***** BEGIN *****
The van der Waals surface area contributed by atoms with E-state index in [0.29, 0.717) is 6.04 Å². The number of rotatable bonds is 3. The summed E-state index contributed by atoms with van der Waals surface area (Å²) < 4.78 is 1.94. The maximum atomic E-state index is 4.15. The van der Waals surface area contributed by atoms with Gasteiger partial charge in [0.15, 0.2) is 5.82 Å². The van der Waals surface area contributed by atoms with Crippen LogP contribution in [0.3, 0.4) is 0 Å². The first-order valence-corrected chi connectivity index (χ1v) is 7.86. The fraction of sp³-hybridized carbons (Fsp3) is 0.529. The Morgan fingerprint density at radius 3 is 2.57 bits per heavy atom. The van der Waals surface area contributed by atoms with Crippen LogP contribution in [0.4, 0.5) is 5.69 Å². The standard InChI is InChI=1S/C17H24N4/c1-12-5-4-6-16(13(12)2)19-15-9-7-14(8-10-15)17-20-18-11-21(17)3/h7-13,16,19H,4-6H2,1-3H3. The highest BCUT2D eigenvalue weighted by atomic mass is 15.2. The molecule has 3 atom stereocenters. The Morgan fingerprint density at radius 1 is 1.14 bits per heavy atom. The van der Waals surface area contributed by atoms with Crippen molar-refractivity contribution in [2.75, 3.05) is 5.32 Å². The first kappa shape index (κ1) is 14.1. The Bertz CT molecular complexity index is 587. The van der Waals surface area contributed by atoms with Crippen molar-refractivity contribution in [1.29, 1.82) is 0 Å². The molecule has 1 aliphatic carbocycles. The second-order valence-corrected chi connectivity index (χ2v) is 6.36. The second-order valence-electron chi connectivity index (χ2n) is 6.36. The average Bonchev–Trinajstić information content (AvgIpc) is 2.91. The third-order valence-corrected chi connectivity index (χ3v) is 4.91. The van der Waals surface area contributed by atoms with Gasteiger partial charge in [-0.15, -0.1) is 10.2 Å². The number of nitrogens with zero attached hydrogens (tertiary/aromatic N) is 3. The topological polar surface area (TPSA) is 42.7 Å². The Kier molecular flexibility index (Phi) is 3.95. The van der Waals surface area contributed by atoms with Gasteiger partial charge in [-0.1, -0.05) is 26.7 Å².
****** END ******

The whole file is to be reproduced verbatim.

The van der Waals surface area contributed by atoms with E-state index in [0.29, 0.717) is 6.04 Å². The number of rotatable bonds is 3. The summed E-state index contributed by atoms with van der Waals surface area (Å²) < 4.78 is 1.94. The maximum atomic E-state index is 4.15. The van der Waals surface area contributed by atoms with Gasteiger partial charge in [0.15, 0.2) is 5.82 Å². The van der Waals surface area contributed by atoms with Crippen LogP contribution in [0.3, 0.4) is 0 Å². The first-order valence-corrected chi connectivity index (χ1v) is 7.86. The fraction of sp³-hybridized carbons (Fsp3) is 0.529. The Morgan fingerprint density at radius 3 is 2.57 bits per heavy atom. The van der Waals surface area contributed by atoms with Crippen LogP contribution in [0.4, 0.5) is 5.69 Å². The standard InChI is InChI=1S/C17H24N4/c1-12-5-4-6-16(13(12)2)19-15-9-7-14(8-10-15)17-20-18-11-21(17)3/h7-13,16,19H,4-6H2,1-3H3. The highest BCUT2D eigenvalue weighted by atomic mass is 15.2. The molecule has 3 atom stereocenters. The Morgan fingerprint density at radius 1 is 1.14 bits per heavy atom. The van der Waals surface area contributed by atoms with Crippen molar-refractivity contribution in [2.75, 3.05) is 5.32 Å². The first kappa shape index (κ1) is 14.1. The Bertz CT molecular complexity index is 587. The van der Waals surface area contributed by atoms with Crippen molar-refractivity contribution in [1.29, 1.82) is 0 Å². The molecule has 1 aliphatic carbocycles. The second-order valence-corrected chi connectivity index (χ2v) is 6.36. The second-order valence-electron chi connectivity index (χ2n) is 6.36. The average Bonchev–Trinajstić information content (AvgIpc) is 2.91. The third-order valence-corrected chi connectivity index (χ3v) is 4.91. The van der Waals surface area contributed by atoms with Gasteiger partial charge in [-0.15, -0.1) is 10.2 Å². The number of nitrogens with zero attached hydrogens (tertiary/aromatic N) is 3. The topological polar surface area (TPSA) is 42.7 Å². The Kier molecular flexibility index (Phi) is 3.95. The van der Waals surface area contributed by atoms with Gasteiger partial charge in [-0.1, -0.05) is 26.7 Å².